Board Advisor, Brightwell
03 / 04 / 2023
Reaching agreement on a valuation outcome between the trustees and the sponsor of a large defined benefit (DB) pension scheme is without doubt a complex and challenging exercise. Theoretically, negotiations come around every three years, but, in reality, there’s barely a chance to draw breath between completing one valuation and preparing for the next.
Adding to the challenge is the fact that the circumstances faced at one valuation can be very different from those prevailing at the prior valuation. You only need to look at the last three years – as we have moved from lockdown to levels of inflation we haven’t seen for over 30 years – to see how quickly things can change.
While the challenges faced at a particular valuation can be very scheme-specific, there are a few practices which we believe, based on the lessons we have learned in supporting BTPS Trustees in negotiating valuations over the last 15 years, can help produce better outcomes particularly when applied over a series of valuations.
Probably the most important factor in securing a good outcome is for all parties to focus on win-win outcomes and being as open as possible upfront on what really matters. Of course, priorities sometimes clash, but often they don’t and can provide some easier wins.
It’s important to seek to make progress over a series of valuations rather than trying to fix everything in one go, working over time to reduce the areas where there is potential for disagreement. This way of thinking helps to clarify the prioritisation of what matters the most to both parties today, whilst ensuring consistency from one valuation to the next and avoiding going over the same ground.
A ‘safe-room’ is an environment where a small number of key people from both sides can discuss ideas openly and work through concepts without committing or ‘losing’ negotiation ground. By using a safe-room it’s easier to openly discuss potential stumbling blocks and solutions. It may take some time for people to build up trust in the concept, but it is well worth the effort.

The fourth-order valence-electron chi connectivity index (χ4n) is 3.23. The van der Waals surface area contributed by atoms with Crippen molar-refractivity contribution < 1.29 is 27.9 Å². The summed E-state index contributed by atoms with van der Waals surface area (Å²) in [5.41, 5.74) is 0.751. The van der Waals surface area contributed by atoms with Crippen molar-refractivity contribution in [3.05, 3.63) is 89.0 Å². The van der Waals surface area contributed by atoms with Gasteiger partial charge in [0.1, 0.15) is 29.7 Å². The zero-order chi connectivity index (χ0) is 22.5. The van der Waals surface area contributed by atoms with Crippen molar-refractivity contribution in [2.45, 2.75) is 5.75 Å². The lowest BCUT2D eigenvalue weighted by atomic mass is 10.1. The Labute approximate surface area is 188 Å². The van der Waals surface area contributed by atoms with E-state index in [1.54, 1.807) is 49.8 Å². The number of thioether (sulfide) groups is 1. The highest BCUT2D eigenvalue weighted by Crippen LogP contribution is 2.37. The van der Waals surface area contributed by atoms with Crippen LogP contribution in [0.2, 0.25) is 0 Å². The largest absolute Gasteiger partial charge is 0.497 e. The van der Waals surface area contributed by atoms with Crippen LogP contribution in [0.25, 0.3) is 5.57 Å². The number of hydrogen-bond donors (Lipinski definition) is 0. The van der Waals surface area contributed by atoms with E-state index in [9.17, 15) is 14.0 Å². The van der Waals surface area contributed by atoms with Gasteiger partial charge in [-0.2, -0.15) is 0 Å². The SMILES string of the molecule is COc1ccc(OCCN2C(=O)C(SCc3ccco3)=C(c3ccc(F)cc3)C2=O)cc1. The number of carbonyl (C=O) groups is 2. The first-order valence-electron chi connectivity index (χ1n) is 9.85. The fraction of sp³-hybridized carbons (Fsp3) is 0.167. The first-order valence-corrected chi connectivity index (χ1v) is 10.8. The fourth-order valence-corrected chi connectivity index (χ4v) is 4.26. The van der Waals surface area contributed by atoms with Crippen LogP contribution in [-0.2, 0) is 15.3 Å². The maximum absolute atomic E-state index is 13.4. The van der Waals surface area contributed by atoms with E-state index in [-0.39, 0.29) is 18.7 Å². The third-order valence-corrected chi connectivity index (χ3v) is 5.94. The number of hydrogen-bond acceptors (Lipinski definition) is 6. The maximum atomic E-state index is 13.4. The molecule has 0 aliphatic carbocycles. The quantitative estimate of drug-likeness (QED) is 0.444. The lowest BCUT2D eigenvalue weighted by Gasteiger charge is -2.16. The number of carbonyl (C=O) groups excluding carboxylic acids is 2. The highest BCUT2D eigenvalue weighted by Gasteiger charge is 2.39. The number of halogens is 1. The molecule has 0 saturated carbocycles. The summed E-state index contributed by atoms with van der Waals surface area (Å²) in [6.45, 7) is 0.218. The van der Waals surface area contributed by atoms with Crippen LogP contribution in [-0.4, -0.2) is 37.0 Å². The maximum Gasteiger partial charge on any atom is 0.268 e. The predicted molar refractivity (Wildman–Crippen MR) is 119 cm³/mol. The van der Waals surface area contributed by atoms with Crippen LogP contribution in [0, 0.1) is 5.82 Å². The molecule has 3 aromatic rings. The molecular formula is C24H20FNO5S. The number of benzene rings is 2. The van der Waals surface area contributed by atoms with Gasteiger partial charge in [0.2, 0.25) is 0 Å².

Take the time to understand what someone means by a particular piece of terminology. It is sometimes the case that a term or phrase, particularly if in common usage, can have different implications for different people. It’s always worth taking the time to understand what is meant or alternatively to move away from using common terms and simply provide a fuller description. A common example of this is the term ‘self-sufficiency’.
If the aim is to strive for win-win outcomes, sometimes innovative solutions need to be considered. This isn’t always easy, but alongside a safe-room approach and ensuring that all parties understand what’s trying to be achieved, it can help produce a lasting win-win outcome.
Although this means the gap between finishing one valuation and starting the next shrinks even further, it affords significant benefits in terms of a shared view of what the parties are trying to achieve and why.
Don’t forget to keep building the relationship with key parties at all times, not just when you are negotiating a valuation. This will make negotiation discussions far easier.
Be willing to challenge when the first reaction to something new is to say, ‘you can’t do that’ or ‘that will never work’. Keep an open mind, particularly in safe-room discussions or when working on a new approach, and don’t close a potential avenue down too early.
Have clear agreed plans for escalation if negotiations get bogged down, preferably incorporating more than one level of escalation.
Not directly related to a valuation, but nonetheless worth including in our top 10, is having an investment strategy which is both based on the fundamental needs of the scheme and consistent with its funding objectives. This makes it easier for everyone to get behind the investment strategy, which of course underpins the valuation.
Board Advisor, Brightwell
03 / 04 / 2023
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